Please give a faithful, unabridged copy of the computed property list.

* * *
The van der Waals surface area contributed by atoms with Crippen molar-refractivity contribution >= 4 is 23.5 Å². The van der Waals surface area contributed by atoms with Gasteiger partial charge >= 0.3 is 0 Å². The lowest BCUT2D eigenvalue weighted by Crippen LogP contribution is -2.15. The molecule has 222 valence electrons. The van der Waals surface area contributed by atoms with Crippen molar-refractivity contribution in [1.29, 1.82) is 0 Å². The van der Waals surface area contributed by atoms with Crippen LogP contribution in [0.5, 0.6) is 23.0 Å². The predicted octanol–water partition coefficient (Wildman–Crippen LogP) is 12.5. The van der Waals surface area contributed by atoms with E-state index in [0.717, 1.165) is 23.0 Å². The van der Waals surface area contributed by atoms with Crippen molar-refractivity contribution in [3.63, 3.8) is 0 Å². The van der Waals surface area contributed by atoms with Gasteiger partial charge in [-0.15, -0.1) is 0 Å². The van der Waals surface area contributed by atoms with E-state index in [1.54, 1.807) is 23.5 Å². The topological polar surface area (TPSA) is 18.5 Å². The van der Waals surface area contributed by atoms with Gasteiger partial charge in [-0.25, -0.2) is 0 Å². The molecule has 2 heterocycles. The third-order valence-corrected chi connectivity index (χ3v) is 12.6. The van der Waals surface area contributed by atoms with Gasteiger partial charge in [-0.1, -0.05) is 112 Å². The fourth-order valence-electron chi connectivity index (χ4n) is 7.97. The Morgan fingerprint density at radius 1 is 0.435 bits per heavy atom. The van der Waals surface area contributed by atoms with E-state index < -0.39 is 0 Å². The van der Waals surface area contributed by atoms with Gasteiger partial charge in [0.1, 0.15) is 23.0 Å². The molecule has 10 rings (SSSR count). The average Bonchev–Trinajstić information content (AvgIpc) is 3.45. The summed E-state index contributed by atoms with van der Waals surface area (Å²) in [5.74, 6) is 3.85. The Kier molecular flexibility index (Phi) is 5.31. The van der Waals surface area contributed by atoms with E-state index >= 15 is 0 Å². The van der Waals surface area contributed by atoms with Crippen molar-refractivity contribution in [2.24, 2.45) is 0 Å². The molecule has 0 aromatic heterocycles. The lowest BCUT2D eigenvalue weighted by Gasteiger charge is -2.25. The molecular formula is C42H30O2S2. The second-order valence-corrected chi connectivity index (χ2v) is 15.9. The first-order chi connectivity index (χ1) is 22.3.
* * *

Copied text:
The van der Waals surface area contributed by atoms with Crippen molar-refractivity contribution >= 4 is 23.5 Å². The van der Waals surface area contributed by atoms with Gasteiger partial charge >= 0.3 is 0 Å². The lowest BCUT2D eigenvalue weighted by Crippen LogP contribution is -2.15. The molecule has 222 valence electrons. The van der Waals surface area contributed by atoms with Crippen molar-refractivity contribution in [1.29, 1.82) is 0 Å². The van der Waals surface area contributed by atoms with Crippen LogP contribution in [0.5, 0.6) is 23.0 Å². The predicted octanol–water partition coefficient (Wildman–Crippen LogP) is 12.5. The van der Waals surface area contributed by atoms with E-state index in [0.717, 1.165) is 23.0 Å². The van der Waals surface area contributed by atoms with Crippen molar-refractivity contribution in [3.63, 3.8) is 0 Å². The van der Waals surface area contributed by atoms with Gasteiger partial charge in [-0.15, -0.1) is 0 Å². The van der Waals surface area contributed by atoms with E-state index in [1.54, 1.807) is 23.5 Å². The topological polar surface area (TPSA) is 18.5 Å². The van der Waals surface area contributed by atoms with Gasteiger partial charge in [-0.25, -0.2) is 0 Å². The molecule has 2 heterocycles. The third-order valence-corrected chi connectivity index (χ3v) is 12.6. The van der Waals surface area contributed by atoms with Gasteiger partial charge in [-0.1, -0.05) is 112 Å². The fourth-order valence-electron chi connectivity index (χ4n) is 7.97. The Morgan fingerprint density at radius 1 is 0.435 bits per heavy atom. The van der Waals surface area contributed by atoms with E-state index < -0.39 is 0 Å². The van der Waals surface area contributed by atoms with Gasteiger partial charge in [0.1, 0.15) is 23.0 Å². The molecule has 10 rings (SSSR count). The average Bonchev–Trinajstić information content (AvgIpc) is 3.45. The summed E-state index contributed by atoms with van der Waals surface area (Å²) in [5.74, 6) is 3.85. The Kier molecular flexibility index (Phi) is 5.31. The van der Waals surface area contributed by atoms with E-state index >= 15 is 0 Å². The van der Waals surface area contributed by atoms with Crippen molar-refractivity contribution in [2.24, 2.45) is 0 Å². The molecule has 0 aromatic heterocycles. The lowest BCUT2D eigenvalue weighted by Gasteiger charge is -2.25. The molecular formula is C42H30O2S2. The second-order valence-corrected chi connectivity index (χ2v) is 15.9. The first-order chi connectivity index (χ1) is 22.3.